Tonight, as I was going into my little Chinese food restaurant in a corner of a dingy shopping center, I saw him. He was an old silver-haired man who had parked next to me. He was getting out of his car with great difficulty. His wife had already left the car and was walking around near the door of the restaurant. He is slow, I thought, because he is disabled. I glanced back at him. He had paused in his difficult exit to watch me enter the restaurant. I thought how pretty he is. Then I forgot about him.
I took my plate to the white rice cooker and filled it. Then I dumped the Colonel Joe’s chicken on top and took my seat. The people there know me. They already had my ice water on the little table by the arch that opens into the private dining room. I noticed that the man who rocks back and forth while he eats was already eating. I checked my watch. He’s on time, I thought. He will remain there going through his usual ritual of eating until nine o’clock sharp.
When I looked up from my plate a few minutes later, there stood the old man from the car steadying himself on his cane and the back of the empty chair opposite me. He was smiling in the most benign and gentle way. He didn’t introduce himself. He began talking as if we had known each other for a lifetime. As if we had paused in our dinner conversation only moments before. He directed my attention to a sculptured mural hanging on the wall behind me.
I was there. Standing there in that exact spot in 2004, he said as he smiled and leaned forward so that I could hear. You mean The Great Wall of China, I said. Yes, he said, and told me the name of the place. He had gone there with a group. He greets the owner of the restaurant in Chinese when he comes in to eat, he says.
His eyes are bright and interested. He tells me he is hosting a dinner for twelve members of his church group. I know he is there early with his pretty wife to see to the arrangements. While he talks, she busies herself with the buffet and the details of the dinner. He glances at her and tells me that he has buried two wives. His marriage to his first wife lasted until her death twenty-seven years later. He does not chronicle the other two.
He grew up in Denmark and never set foot out of the country until he was thirty years old. He speaks Danish, his native language, as well as English and German. He made what I know was a teasing little joke in German. I told him I was in Germany once. He said, as if it were indisputable, “Your husband was a soldier”. I didn’t bother to confirm since the matter seemed to be settled already. This man came to the United States where he entered and graduated from the University of Pennsylvania. He showed his hand with the UP ring on his finger.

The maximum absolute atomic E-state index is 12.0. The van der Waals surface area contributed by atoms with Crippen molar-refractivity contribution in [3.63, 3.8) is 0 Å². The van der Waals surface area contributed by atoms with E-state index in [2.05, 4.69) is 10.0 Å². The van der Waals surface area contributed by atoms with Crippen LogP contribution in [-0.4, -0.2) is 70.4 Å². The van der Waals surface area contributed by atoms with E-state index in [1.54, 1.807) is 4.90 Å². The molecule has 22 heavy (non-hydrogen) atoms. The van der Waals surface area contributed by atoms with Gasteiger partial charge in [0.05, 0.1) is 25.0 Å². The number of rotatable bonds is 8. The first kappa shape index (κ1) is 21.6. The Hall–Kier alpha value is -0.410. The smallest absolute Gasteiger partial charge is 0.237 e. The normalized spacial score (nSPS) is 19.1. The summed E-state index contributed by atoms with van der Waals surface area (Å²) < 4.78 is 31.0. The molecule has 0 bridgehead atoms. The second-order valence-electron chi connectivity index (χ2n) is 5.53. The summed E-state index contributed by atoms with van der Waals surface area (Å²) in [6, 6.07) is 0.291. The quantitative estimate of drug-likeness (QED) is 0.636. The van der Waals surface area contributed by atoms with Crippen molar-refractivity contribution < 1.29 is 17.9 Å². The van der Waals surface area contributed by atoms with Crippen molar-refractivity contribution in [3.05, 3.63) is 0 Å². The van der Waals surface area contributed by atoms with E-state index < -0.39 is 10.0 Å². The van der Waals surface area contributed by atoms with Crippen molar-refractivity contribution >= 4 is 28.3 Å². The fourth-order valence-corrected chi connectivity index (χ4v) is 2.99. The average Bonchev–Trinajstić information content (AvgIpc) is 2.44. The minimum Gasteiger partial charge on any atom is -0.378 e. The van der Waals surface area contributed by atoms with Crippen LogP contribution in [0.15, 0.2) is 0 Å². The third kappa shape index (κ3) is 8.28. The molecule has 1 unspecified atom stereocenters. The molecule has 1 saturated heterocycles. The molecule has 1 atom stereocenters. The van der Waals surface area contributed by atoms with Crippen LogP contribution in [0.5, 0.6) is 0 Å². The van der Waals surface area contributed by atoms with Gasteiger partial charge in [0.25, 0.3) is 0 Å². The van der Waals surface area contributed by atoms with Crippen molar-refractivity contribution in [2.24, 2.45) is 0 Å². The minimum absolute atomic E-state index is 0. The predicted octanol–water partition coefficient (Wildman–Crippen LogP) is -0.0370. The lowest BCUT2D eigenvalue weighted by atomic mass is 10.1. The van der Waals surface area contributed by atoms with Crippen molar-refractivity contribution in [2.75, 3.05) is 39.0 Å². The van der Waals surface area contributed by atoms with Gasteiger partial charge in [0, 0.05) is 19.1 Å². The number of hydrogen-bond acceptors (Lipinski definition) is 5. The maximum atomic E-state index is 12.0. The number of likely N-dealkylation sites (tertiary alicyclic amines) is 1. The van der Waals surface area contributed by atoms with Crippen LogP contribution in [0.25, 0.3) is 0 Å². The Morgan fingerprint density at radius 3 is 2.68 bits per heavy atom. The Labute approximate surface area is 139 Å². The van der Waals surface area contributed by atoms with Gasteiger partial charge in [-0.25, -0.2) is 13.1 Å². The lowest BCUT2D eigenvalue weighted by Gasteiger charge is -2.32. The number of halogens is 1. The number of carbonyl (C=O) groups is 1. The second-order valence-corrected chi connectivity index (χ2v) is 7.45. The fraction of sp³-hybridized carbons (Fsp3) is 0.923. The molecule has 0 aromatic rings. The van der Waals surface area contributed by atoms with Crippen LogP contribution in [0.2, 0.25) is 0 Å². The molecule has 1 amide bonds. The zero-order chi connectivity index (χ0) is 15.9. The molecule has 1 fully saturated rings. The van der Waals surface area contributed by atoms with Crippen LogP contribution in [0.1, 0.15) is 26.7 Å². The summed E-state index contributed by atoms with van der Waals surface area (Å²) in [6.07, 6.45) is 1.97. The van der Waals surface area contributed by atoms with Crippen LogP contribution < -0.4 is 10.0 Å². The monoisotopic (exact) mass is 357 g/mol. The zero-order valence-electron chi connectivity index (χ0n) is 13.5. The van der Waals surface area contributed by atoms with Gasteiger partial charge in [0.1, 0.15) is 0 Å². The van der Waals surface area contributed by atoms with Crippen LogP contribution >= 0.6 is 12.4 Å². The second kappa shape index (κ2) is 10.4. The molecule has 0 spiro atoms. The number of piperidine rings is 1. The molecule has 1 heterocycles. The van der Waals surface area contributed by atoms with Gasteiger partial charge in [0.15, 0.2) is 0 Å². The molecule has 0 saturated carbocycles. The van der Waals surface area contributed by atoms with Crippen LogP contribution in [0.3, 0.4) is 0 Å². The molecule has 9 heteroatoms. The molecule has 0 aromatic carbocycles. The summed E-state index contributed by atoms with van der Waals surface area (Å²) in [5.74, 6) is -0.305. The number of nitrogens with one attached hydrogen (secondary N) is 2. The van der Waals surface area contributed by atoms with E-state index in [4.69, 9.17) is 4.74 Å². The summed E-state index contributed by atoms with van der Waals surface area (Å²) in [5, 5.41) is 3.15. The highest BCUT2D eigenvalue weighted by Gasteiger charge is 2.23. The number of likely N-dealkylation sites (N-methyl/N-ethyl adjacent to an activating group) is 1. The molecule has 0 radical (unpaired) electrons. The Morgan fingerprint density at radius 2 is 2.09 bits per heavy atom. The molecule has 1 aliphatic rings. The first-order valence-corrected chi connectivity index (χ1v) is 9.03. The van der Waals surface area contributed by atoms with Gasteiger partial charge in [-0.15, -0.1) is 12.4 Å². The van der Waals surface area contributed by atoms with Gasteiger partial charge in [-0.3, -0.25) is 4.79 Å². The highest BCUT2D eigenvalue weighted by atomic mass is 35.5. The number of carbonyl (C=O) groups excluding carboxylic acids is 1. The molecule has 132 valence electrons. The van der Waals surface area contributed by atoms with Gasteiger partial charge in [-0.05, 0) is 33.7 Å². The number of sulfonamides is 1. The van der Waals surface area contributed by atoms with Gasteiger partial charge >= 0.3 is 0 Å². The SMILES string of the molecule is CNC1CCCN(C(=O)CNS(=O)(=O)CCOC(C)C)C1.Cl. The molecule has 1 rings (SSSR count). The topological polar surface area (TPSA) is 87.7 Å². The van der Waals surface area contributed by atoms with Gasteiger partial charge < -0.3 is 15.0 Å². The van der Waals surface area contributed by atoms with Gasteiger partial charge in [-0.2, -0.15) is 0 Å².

“How many languages do you speak?” He grinned. He’s teasing me. His eyes twinkle with boyish mischief. He speaks four languages, he says. One is Esparanto. The international language, he tells me as he points to the pin on his shirt collar. The pin identifies him as an Esparanto speaker. He never makes a mistake in English, he says. I believe him. He also has no discernible accent at all. Later, I discover that he teaches Esparanto. American schools are no good. They don’t teach anything, he says, and I agree knowing that I am an obvious specimen of that phenomenon. I tell him lamely that I graduated from college with a degree in English literature. I hear myself saying it almost apologetically. And I smile. He is a funny man. He has a kindly sense of humor, I think to myself.
He notices that I have served my plate and tells me that I should eat since my food is getting cold. I assure him that food does not feed the soul. He smiles and makes his way into the dining room to sit at the head of the table. I finished eating and left. When I drove into my garage, I knew that I was going back. I was not about to allow this beautiful man to disappear. I had just met a wonderful human being. I ran into the house and grabbed my camera. On my way back to the restaurant, I hoped that the guests were not seated already. At any rate, I resolved to interrupt their dinner if I had to. I was determined to find out this man’s name and to take his picture. I have walked away from too many fine people, I thought.
Mr. Jahger directed the portrait session. I wanted to photograph him at the table. Take a couple of shots as unobtrusively as possible and excuse myself. He would have none of that. He would be photographed at the archway. Was I from The Victoria Advocate? His wife, Dorothy, wanted to know. No, I am a blogger. I write a little blog on the Internet. She would fetch a business card for me. Mr. Jaehger explained that his name could not be accurately represented by English characters. The “a” and the “e” are connected, like a little squiggle, in Danish. He spells his name “Jahger” in English. He lives on a street across from Our Lady of Victory. I know precisely the street. Frans Jahger teaches Esperanto in his home. On his business card, there is a notation, printed in a neat hand: “Call when in”.
We exchanged pleasantries and I excused myself promising to send a link to my little blog. I will do that. I know that I will not forget Mr. Jahger. I am happy that I ate dinner at the China Inn tonight. I discovered that there are still Frans Jahgers in the world. And that is good.